She said people have forgotten about the negotiations and that reminding people about them will help. “It gives hope for the future,” she said. “We were that close, we can do it again, it’s not impossible. You just have to stop for a moment and think, what kind of future do we want to leave our children? Do we want the same, as in the present, a future of wars … so many people that are being killed every day, that’s what we want for ourselves? Or do we need a reminder for a second of the place we could have gone to, for the places we can get to? We just need a strong leader that’s going to take us there. And I think that this film does an incredible job of putting this discourse again on the table because, in the past three or four rounds of elections, the word ‘peace’ … [and the prospect of] ‘negotiation’ is no longer on the table, and this is such a crazy thing.”
When asked how much blame she attributes to Netanyahu for the breakdown of the peace process, Loushy said, “It’s a very complex answer because it’s not one answer. I think that he had a lot to do with the peace breakdown but he was not the only one. The people voted for him and, when people voted for him, they knew what they were voting for – it was obvious he was not going to continue with the peace process. So, I think it was the people and I think that, yes, he had an essential part, saying, ‘I believe in the holy grail,’ [in Greater Israel]. This is his belief, and I think he succeeded in that,” she said, citing figures indicating that the number of settlers has quadrupled since 1993.
Loushy said Netanyahu has claimed that “the West Bank is just a part of Israel, and [he] wants more and more settlements, [so] that also the left-wing people right now are saying, OK, how can we resolve it? That there is an unresolved situation because of the settlers.”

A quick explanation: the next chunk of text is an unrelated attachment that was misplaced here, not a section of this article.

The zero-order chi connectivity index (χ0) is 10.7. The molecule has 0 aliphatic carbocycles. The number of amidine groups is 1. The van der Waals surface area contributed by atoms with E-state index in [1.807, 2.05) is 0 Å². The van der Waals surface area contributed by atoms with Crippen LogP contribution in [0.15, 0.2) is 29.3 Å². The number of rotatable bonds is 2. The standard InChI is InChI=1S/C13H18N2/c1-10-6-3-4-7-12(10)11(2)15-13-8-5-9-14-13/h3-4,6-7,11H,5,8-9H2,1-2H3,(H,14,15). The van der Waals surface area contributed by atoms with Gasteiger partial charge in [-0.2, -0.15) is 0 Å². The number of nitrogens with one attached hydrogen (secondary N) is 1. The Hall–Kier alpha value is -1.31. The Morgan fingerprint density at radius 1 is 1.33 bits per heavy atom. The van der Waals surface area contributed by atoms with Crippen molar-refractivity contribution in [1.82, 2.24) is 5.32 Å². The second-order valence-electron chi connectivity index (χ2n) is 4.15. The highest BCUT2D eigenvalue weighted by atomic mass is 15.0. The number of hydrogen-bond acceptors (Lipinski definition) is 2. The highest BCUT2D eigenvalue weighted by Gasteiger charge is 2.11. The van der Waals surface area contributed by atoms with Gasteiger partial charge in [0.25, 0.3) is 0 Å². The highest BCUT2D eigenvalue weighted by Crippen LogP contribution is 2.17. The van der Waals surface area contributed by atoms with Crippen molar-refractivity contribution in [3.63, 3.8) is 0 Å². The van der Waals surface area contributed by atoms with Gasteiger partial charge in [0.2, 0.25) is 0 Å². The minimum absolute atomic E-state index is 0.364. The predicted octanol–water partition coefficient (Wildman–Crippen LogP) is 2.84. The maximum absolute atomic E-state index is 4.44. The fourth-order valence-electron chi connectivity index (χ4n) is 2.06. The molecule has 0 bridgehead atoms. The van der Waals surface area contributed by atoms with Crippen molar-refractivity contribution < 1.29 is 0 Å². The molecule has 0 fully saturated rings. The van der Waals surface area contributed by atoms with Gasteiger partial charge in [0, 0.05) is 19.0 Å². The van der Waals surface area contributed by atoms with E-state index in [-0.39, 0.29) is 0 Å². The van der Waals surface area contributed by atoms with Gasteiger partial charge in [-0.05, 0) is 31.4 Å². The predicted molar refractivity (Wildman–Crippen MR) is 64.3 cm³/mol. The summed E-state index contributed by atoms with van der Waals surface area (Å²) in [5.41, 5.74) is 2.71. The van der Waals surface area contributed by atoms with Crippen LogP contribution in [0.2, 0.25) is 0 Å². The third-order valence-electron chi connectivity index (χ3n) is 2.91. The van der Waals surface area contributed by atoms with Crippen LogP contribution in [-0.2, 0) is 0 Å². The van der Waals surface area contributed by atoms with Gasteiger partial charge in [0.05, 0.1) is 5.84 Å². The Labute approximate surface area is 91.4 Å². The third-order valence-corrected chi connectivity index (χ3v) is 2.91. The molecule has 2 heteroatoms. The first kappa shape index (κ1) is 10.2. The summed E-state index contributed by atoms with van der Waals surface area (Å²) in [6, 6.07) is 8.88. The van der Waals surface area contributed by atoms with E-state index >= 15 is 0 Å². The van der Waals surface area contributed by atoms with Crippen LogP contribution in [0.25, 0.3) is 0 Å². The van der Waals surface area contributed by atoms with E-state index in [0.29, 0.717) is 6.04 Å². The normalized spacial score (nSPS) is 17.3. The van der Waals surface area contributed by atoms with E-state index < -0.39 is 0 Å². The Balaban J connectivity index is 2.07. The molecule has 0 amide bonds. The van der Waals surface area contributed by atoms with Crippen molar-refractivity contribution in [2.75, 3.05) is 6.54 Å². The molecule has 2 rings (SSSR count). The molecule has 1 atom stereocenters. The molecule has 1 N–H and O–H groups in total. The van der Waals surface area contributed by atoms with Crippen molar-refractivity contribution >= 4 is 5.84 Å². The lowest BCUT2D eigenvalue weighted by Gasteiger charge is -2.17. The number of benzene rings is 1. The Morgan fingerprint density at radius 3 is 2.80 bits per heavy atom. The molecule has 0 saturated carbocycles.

Both fanaticism and fear are contributing to the situation, she said, “although I do believe that most of the people want peace, believe in peace, [and] are just too scared to give it a chance.
“And that’s where this film comes in, saying, listen: first of all, the whole Palestinian leadership was interviewed for this film. I was a guest in Ramallah in all of the high places in the Palestinian leadership – there is a partner. He [Palestinian Prime Minister Mahmoud Abbas (Abu Mazen), who was also one of the signatories of the Oslo Accords, for the Palestinian Liberation Organization] wants to talk to us. He wants a solution. I believe it in all of my heart that the Abu Mazen government wants peace.
“So, there is the Palestinian leadership that was interviewed for this film, and I do believe there is a chance, but that people are just too scared and [the film’s purpose is to help people] to remember exactly what happened.”
While the filmmakers interviewed several Israelis who were involved, they could not get access to Netanyahu. “We wanted to [interview him],” said Loushy, “but Netanyahu doesn’t give any interviews to the press…. You see Yitzhak Rabin – in all of the archives, Yitzhak Rabin is giving interviews every other day… [Netanyahu] is connecting through Twitter, and that’s it. He doesn’t give interviews to the press.”
The Oslo Diaries premièred at the Jerusalem Film Festival and there have been screenings all over Israel, said Loushy, who noted the diversity of audiences, which have included secular and observant Jews. “This is amazing,” she said, to have people from both sides sitting together in the theatre. “People want the discourse, want to talk about it again. Of course, every screening, [when there’s] someone shouting at me, I know I did my job…. I made somebody think about something he hasn’t thought [about] before.”
The Jewish Independent is VIFF’s media partner for the Vancouver screenings of The Oslo Diaries, which take place Sept. 28 and 29, and Oct. 12. The documentary is a Canadian co-production, co-produced by Ina Fichman (Intuitive Pictures); Radio-Canada is also listed as one of the film’s sponsors. All of the post-production was done in Montreal, said Loushy, “and we loved it.”
For the full VIFF schedule and tickets, visit viff.org.